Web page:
Debt-to-income ratio

Your debt-to-income ratio, or DTI, compares your monthly income to your monthly debt. People with high debt relative to their income will have a higher DTI and vice versa. This is an important number because it shows borrowers your bandwidth to assume more debt. The higher your DTI, the harder it will be to get a mortgage, much less a good interest rate. Many lenders won’t consider a borrower with a DTI above 43 percent.

For borrowers, it’s a good idea to pay off as much existing debt as possible to qualify for a mortgage as well as to make room for a mortgage payment. By paying off debt, you’ll be in a better position to manage your monthly costs and open up resources in case you run into emergency expenses.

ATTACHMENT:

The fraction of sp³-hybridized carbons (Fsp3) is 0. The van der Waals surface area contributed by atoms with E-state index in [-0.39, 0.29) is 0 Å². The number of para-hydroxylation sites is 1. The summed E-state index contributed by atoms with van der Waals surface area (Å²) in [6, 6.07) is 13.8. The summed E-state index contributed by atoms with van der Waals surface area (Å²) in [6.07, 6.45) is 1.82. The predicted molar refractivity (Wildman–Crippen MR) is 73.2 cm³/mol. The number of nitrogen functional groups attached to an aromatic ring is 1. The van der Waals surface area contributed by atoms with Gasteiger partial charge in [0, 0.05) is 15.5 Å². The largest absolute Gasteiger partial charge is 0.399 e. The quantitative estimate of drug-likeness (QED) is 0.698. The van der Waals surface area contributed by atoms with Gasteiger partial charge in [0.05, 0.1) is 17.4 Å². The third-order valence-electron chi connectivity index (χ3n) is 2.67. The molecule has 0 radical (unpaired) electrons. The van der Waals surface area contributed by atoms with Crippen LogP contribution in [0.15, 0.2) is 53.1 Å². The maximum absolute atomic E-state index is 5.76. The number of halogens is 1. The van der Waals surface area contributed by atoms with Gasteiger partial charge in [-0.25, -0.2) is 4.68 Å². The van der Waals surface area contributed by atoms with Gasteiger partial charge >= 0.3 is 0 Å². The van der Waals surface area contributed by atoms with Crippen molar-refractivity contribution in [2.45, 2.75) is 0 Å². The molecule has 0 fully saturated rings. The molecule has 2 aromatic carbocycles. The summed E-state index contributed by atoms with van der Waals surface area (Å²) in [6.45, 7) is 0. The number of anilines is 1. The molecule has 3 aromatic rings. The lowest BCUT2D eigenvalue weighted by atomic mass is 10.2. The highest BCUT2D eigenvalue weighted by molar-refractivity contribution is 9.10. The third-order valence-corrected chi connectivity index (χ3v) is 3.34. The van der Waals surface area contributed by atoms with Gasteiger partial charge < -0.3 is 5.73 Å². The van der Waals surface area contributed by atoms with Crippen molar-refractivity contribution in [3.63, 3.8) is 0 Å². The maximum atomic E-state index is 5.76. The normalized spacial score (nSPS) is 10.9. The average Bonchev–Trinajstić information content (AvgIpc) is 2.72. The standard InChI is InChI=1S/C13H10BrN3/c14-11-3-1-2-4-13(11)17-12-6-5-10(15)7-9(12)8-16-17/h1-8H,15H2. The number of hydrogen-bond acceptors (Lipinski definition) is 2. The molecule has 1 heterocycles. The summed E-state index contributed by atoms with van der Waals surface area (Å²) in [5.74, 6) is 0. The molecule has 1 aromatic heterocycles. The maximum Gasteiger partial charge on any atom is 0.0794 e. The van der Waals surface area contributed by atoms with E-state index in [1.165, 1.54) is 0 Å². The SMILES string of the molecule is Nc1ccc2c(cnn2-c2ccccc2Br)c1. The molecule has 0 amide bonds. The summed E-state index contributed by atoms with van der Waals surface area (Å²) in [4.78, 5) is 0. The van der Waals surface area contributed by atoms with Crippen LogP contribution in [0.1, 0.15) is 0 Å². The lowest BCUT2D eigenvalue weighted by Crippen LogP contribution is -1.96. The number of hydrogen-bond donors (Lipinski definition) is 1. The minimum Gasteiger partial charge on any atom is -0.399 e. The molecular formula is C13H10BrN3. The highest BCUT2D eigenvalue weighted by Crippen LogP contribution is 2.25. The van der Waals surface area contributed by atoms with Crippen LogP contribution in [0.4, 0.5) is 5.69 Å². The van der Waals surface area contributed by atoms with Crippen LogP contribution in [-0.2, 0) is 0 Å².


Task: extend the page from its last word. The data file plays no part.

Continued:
Monthly expenses are not counted in your DTI, only debt obligations. So you don’t have to include things utilities, gym memberships or health insurance.

Here's how to figure out your DTI:

Add up your total monthly debt and divide it by your gross monthly income, which is how much you brought home before taxes and deductions.

Add up your monthly: $1200 (rent) + $200 (car loan) + $150 (student loan) + $85 (credit card payments) = TOTAL: $1,635. Now, divide your debt ($1,635) by your gross monthly income ($4,000). 1,635 ÷ 4,000 = .40875. By rounding up, your DTI is 41 percent. If you get rid of the $85 monthly credit card payment, for example, your DTI drops to 39 percent.
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